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Maryland Unemployment Insurance Trust Fund Running Low On Money

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Rachel Baye / WYPR
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The pool of money that pays for Maryland unemployment benefits, the Unemployment Insurance Trust Fund, is running out of money. As a result, Maryland businesses could be forced to pay more into the fund. 

 

State Labor Secretary Tiffany Robinson told a group of lawmakers and community leaders on Thursday that, after paying a “record number of applicants,” the fund has about $615 million left — a little more than the benefits paid out since March 9.

 

In the best-case scenario, the state plans to borrow $1.2 billion from the U.S. Department of Labor at the end of August. In the worst-case scenario, the state will borrow nearly $1.9 billion dollars in about two weeks.

 

Due to the CARES Act, that loan will be interest-free through the end of 2020, Robinson said, but it will start to accrue interest in January.  

 

State Sen. Steve Hershey, a Republican from the Eastern Shore, expressed disappointment that a loan isn’t enough — that without a federal grant, Maryland businesses will owe higher unemployment taxes.

 

“If the federal government doesn’t help us out, the burden falls completely onto the businesses that for all intents and purposes, it wasn’t their decision to have to shut down businesses,” Hershey said.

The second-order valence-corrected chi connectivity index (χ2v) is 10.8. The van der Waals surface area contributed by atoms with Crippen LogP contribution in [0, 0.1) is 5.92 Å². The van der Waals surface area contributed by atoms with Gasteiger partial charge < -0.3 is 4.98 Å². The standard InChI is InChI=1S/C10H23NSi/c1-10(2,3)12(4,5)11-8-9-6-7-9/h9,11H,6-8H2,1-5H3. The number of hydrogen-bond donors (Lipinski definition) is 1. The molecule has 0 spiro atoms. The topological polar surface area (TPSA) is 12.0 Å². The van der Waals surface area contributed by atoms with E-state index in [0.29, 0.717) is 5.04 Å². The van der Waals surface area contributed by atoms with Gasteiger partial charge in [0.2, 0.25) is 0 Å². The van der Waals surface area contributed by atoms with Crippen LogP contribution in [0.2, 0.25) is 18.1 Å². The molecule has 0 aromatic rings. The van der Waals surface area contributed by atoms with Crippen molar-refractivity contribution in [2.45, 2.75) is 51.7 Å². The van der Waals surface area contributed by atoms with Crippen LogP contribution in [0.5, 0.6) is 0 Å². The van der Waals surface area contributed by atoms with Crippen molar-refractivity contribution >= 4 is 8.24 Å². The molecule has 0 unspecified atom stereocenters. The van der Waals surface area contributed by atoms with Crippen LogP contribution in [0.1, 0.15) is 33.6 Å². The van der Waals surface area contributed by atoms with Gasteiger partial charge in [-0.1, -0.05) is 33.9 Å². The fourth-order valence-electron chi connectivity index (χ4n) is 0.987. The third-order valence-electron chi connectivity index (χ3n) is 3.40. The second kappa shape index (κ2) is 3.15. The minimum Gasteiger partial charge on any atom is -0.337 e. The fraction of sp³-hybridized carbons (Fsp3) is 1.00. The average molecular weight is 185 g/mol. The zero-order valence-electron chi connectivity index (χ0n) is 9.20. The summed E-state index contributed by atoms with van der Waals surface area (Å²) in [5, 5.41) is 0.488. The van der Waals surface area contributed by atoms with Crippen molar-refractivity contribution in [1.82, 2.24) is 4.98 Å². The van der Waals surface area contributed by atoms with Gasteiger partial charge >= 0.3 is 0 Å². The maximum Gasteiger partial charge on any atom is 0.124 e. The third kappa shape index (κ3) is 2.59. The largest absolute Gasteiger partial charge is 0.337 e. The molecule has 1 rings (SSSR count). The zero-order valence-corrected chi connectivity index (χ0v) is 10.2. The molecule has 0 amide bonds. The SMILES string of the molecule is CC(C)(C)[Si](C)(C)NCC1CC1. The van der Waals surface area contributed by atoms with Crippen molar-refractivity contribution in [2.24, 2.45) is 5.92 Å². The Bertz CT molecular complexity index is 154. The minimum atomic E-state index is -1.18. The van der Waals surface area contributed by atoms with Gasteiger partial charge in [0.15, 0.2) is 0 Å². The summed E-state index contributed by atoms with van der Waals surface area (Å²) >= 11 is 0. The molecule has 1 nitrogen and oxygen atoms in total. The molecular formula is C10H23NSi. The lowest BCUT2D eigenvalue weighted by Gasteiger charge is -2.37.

He suggested the legislature consider ways to alleviate the burden on businesses.

 

Robinson said she has asked the federal government for a grant or to delay interest charges on a loan until October 2021.

 

Maryland’s unemployment system has been flooded with claims since Gov. Larry Hogan ordered non-essential businesses to close in March. Even after businesses began to reopen, many workers have still not returned to their jobs. Last week, the state received more than 66,000 new unemployment claims.

 

“During this pandemic we've seen over a 5,000% increase in the need for unemployment services,” Robinson said. “The Department of Labor, and specifically our Division of Unemployment Insurance, has processed more new claims in the past three months than we did in the past three years combined.”

 

Thousands of Maryland residents have complained about technical glitches and about not being able to get calls through to the state workers processing unemployment claims.

 

Robinson said Thursday that at this point, her staff has processed about 96% of claims. That leaves about 23,000 people still waiting to hear whether they qualify for benefits.

 

But Robinson said that’s to be expected — these are insurance claims, after all.

 

“I love the way that my team uses the analogy of a car insurance program. If there is an accident, there's paperwork that has to go back and forth, there is a claim that has to be filed, they have to get a statement from both sides,” she said. “Benefits or a settlement is not automatically paid. There is a process.”

 

Sen. Kathy Klausmeier, a Baltimore County Democrat, asked Robinson whether the state is prepared for a new surge in COVID-19 cases that forces businesses to close back up and puts more residents out of work. Robinson said the department has hired more than 100 new workers and automated some of the processes that were causing delays before. 

 

By the fall, Robinson said, they will be ready for whatever comes.

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